Field Sobriety Tests May Not Be Accurate
Field Sobriety Tests are generally conducted by trained police officers to help determine a person’s blood alcohol content or sobriety. But these routine field sobriety tests may not be as accurate as they seem and most people can’t perform these tests even when they are completely sober.
The three tests most commonly used by police are:
- The Horizontal Gaze Nystagmus test
- The Walk and Turn Test
- The One Legged Stand Test
The Horizontal Gaze Nystagmus Test (HGN)
Nystagmus is the involuntary eye movement that causes trembling or jerking. It is characterized by alternating smooth pursuit in one direction and rapid jerking in the other direction.
To conduct the test, the officer positions a light or an item 12-15 inches away from the driver’s face and slowly moves the object from side to side. The officer is trained to check for any signs of involuntary movement or signs of nystagmus. If your eyes begin to jerk prior to reaching 45 degrees, the officer can use that as a clue that you have may have a blood alcohol level of more then .05%.
Even though the horizontal gaze nystagmus test is deemed the most reliable of all three tests at 77% accuracy, it still leaves room for error. This depends on the proper administration, proper scoring, and proper training received by the officer. While it is true that alcohol can cause nystagmus, there are several other causes of nystagmus that have nothing to do with alcohol consumption such as: bodily or neurological disorders, medications and some prescription drugs, excessive amounts of caffeine or nicotine, head trauma and many others.
The Walk and Turn Test
The walk and turn test is commonly referred to as a Divided Attention Test because it divides the suspect’s attention between mental and physical tasks.
The officer is required to conduct this test on a dry, hard, non slippery surface with sufficient room for the suspect to walk. The conditions of the area must be in no danger to the person if he or she were to fall.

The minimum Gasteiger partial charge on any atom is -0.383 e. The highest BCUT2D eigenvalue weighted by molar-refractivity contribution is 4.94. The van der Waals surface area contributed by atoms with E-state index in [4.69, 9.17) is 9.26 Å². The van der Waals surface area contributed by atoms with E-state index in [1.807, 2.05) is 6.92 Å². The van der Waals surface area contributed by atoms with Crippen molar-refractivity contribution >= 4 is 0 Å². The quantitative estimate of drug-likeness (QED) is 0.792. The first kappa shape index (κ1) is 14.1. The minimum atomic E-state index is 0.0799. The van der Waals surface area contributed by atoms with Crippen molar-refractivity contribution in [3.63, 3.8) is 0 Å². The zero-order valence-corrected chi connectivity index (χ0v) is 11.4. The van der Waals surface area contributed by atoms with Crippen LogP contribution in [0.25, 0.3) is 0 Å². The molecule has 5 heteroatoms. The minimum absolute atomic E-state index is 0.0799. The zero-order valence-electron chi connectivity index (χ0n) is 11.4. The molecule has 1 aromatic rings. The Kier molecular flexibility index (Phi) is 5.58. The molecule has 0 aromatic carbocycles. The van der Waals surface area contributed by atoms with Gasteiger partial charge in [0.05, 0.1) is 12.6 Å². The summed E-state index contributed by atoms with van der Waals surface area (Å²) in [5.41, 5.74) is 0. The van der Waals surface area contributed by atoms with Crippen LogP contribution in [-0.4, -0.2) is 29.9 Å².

When conducting the walk and turn test, the suspect is instructed to complete nine heel-to-toe steps on a visible line or walk parallel to a curb. From a distance the officer will try to observe any hints or clues of intoxication such as:
- Walking off the line
- Starting before instructions are finished
- Heel and toe not touching
- Stopping while walking
- Improper Turning
- Incorrect Number of steps
The walk and turn test is known to be less accurate in determining blood alcohol content over .08% than the Horizontal Gaze Nystagmus Test. Weather conditions can affect the validity of the test. People with disabilities, physical impairments, old age and overweight can have a hard time performing the test correctly.
One Legged Stand Test
The one legged stand test is the least reliable of the three. In order to perform this test, it is required to be performed on a level, dry and non slippery surface. The suspect will be instructed to raise one foot while counting out loud for as many as thirty seconds.
When performing this test, the officer must be at least three feet away and remain motionless as possible to not interfere with the suspect. From a distance the officer will observe for any clues of intoxication such as:
- Swaying while balancing
- The use of arms for balance
- Hopping on one foot to maintain balance
- Unable to maintain posture
People who have physical disabilities, overweight and are old of age can have a difficult time performing the tasks required. Weather or wind conditions can also affect the validity of the test.
When you’ve got a strong, effective defense, you’ve got options. For a free consultation with The Law Firm of Jeremy Rosenthal, call (303) 573-0543 or contact the firm online.
Denver DUI and Criminal Defense Attorney, Jeremy Rosenthal aggressively defends DUI cases, medical marijuana related legal issues, and criminal defense cases. The Law Firm of Jeremy Rosenthal - Denver, Colo